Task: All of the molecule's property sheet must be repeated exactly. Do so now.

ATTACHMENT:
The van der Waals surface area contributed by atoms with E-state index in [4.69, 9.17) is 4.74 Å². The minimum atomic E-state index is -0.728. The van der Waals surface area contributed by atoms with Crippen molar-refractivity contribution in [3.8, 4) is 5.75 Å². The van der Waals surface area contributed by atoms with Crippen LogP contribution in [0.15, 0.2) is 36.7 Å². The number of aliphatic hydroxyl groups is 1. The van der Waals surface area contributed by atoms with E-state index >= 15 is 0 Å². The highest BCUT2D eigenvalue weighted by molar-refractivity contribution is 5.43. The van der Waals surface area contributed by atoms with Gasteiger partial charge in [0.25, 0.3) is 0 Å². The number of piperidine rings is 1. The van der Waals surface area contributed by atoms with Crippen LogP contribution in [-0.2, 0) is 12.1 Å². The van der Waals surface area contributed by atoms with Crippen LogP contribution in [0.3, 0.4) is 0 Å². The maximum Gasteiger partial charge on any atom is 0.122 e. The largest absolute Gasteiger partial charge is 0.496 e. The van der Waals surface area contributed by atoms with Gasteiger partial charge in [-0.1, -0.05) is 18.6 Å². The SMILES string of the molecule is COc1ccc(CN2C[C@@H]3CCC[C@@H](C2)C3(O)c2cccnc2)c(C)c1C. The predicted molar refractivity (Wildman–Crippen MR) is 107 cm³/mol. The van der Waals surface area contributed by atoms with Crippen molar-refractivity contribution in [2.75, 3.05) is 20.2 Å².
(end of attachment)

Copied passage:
The van der Waals surface area contributed by atoms with E-state index in [4.69, 9.17) is 4.74 Å². The minimum atomic E-state index is -0.728. The van der Waals surface area contributed by atoms with Crippen molar-refractivity contribution in [3.8, 4) is 5.75 Å². The van der Waals surface area contributed by atoms with Crippen LogP contribution in [0.15, 0.2) is 36.7 Å². The number of aliphatic hydroxyl groups is 1. The van der Waals surface area contributed by atoms with E-state index >= 15 is 0 Å². The highest BCUT2D eigenvalue weighted by molar-refractivity contribution is 5.43. The van der Waals surface area contributed by atoms with Gasteiger partial charge in [0.25, 0.3) is 0 Å². The number of piperidine rings is 1. The van der Waals surface area contributed by atoms with Crippen LogP contribution in [-0.2, 0) is 12.1 Å². The van der Waals surface area contributed by atoms with Crippen LogP contribution in [0.3, 0.4) is 0 Å². The maximum Gasteiger partial charge on any atom is 0.122 e. The largest absolute Gasteiger partial charge is 0.496 e. The van der Waals surface area contributed by atoms with Gasteiger partial charge in [-0.1, -0.05) is 18.6 Å². The SMILES string of the molecule is COc1ccc(CN2C[C@@H]3CCC[C@@H](C2)C3(O)c2cccnc2)c(C)c1C. The predicted molar refractivity (Wildman–Crippen MR) is 107 cm³/mol. The van der Waals surface area contributed by atoms with Crippen molar-refractivity contribution in [2.75, 3.05) is 20.2 Å².